Fun Defenses, Powerful Defenslessness.

So, you may have met the glib, charming TBB, who loves to talk to the other people at the bar, strike up conversations with passerby, and always chat with service staff.

But do you know the secret TBB, whose secret identity is still set as a model railroader (HO and Super-O gauge) and wants to create a hermit hideaway on a tract of land her uncle used to own in the Catskills?

Probably not.

That TBB, who even as she preens in the mirror in a new halter top cocktail dress and new jeweled heels, thinks she is just not pretty, well, that TBB is kept well hidden.   So well hidden, in fact, that TBB chooses not to write, in case someone else catches a glimpse of her.

TBB identifies with what she sees in so many transsexual women she knows: she just wants to be able to be seen as normal.

She doesn’t want to always have to walk around in armor, defended, always being the one who has to be big and gracious even as other people see her and fear her.  After all, they know that she is powerful enough to do what would scare the hell out of them, walking away from their group identity to claim individual expression.

It was in a workshop fifteen years ago now that I explained how it felt to see the fear in someone’s eyes when they saw me, as they thought “If this person is disconnected from social control enough to walk into here in a dress, what else are they capable of?”

A therapist who works with transpeople opened her eyes wide.  “That’s it!” she said.  “That’s why people are scared of transwomen.  I never thought of that before.”

In 1994, TBB and I did a skit about two transpeople driving to a meeting.  We both played out our fantasies and our defenses in a concentrated way.  She was glib with everyone, and I had to explain everything.

Things may have changed in 15 years, but not much.  Defenses are defenses.

As ACIM tells us, though, your power is in your defenslessness.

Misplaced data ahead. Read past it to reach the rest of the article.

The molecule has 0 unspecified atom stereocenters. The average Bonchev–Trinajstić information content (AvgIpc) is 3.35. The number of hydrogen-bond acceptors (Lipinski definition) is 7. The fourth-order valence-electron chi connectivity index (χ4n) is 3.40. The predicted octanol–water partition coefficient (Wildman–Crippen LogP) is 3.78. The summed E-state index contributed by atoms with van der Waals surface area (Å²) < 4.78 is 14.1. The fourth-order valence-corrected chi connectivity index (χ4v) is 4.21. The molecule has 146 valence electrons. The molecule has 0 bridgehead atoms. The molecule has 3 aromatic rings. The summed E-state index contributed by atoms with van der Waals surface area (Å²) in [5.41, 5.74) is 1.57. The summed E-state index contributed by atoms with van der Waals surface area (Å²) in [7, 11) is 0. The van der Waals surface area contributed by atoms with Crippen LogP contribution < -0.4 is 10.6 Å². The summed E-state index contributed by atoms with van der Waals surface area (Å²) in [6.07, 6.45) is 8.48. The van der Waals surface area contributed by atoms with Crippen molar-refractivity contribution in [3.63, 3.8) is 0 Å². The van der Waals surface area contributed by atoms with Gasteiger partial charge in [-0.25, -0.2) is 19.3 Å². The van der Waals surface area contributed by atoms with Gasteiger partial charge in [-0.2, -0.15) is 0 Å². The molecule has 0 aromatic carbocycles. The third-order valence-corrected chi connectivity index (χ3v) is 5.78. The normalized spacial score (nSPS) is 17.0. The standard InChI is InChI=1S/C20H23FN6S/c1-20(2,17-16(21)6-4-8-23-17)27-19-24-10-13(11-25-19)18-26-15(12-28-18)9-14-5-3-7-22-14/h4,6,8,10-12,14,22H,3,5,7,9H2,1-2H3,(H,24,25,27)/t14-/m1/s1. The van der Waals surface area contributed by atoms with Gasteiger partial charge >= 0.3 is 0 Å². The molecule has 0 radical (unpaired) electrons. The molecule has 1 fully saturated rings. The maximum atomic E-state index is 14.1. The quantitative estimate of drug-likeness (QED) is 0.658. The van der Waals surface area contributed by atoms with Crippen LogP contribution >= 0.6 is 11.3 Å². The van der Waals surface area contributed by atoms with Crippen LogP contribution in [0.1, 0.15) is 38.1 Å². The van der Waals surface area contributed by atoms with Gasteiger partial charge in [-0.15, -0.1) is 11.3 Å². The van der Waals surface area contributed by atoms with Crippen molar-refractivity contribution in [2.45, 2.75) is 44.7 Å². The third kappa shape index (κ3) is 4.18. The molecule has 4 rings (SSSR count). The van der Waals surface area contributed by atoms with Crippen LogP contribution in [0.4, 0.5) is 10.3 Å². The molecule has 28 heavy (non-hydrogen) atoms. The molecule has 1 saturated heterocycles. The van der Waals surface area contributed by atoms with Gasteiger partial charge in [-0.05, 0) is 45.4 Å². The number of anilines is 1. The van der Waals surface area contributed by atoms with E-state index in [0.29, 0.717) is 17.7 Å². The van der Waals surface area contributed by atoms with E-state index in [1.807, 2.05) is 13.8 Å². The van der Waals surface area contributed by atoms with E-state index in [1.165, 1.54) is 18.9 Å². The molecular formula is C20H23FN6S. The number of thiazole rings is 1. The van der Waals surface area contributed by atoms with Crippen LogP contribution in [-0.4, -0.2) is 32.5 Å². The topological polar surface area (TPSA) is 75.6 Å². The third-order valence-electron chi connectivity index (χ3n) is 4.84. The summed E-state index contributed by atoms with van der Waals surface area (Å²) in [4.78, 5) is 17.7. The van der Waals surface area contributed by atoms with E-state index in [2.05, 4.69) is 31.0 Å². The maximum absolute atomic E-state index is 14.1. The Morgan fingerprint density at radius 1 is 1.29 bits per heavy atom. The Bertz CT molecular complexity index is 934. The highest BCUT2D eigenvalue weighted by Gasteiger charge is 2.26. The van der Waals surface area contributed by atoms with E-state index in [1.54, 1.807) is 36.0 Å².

I told that to TBB.  She got it on a spiritual level, but on a practical level, when I suggested new strategies, she needed to tell me how she had tried them in the past and they had caused problems.

Yeah.  We don’t have defenses because we didn’t need them, because we didn’t found out that they worked.   Our defenses are there for a purpose, tried and true.

Problem is that every time we build a wall to protect ourselves, we also build a wall that blocks potential connection.

Your power is in your defenselessness.

Eeew, that sounds horrible.

TBB doesn’t want to always have to walk around in armor, defended, always being the one who has to be big and gracious even as other people see her and fear her.

That just sucks, for her and all the transwomen she knows.

But how do we trust that we can be naked and vulnerable and people won’t get all freaked out, all weird and nasty, acting out?

After all, all it takes is one person who feels blessed by their church to attack the immorality of queerness to do a hell of a lot of damage in our lives, causing us a lot of pain.

Transpeople, well, as I have said many times before, maybe we can most easily be categorized and grouped by the defenses we choose, and not the identities that we claim.

And our power is in in getting out from behind our defenses, in that final trans surgery, pulling the stick from our own ass.

But God, that is so hard.

Lies, Lies, Prison

My family lies.

Well, maybe not.

But they don’t always tell the truth.

My mother said I didn’t have to take her to Senior Expo at the mall yesterday.

But she told me what the schedule was, and then expected me to drag her around, take her through five or six other stores, all that.

Her intent was to give me time with TBB.  But the reality was the demands ended up with TBB saying goodbye early, and me not even getting a hour with her yesterday.

My mother really wants me to be happy, to be free.

She just wants what she wants more.

I invited my sister to meet TBB for breakfast at Panera.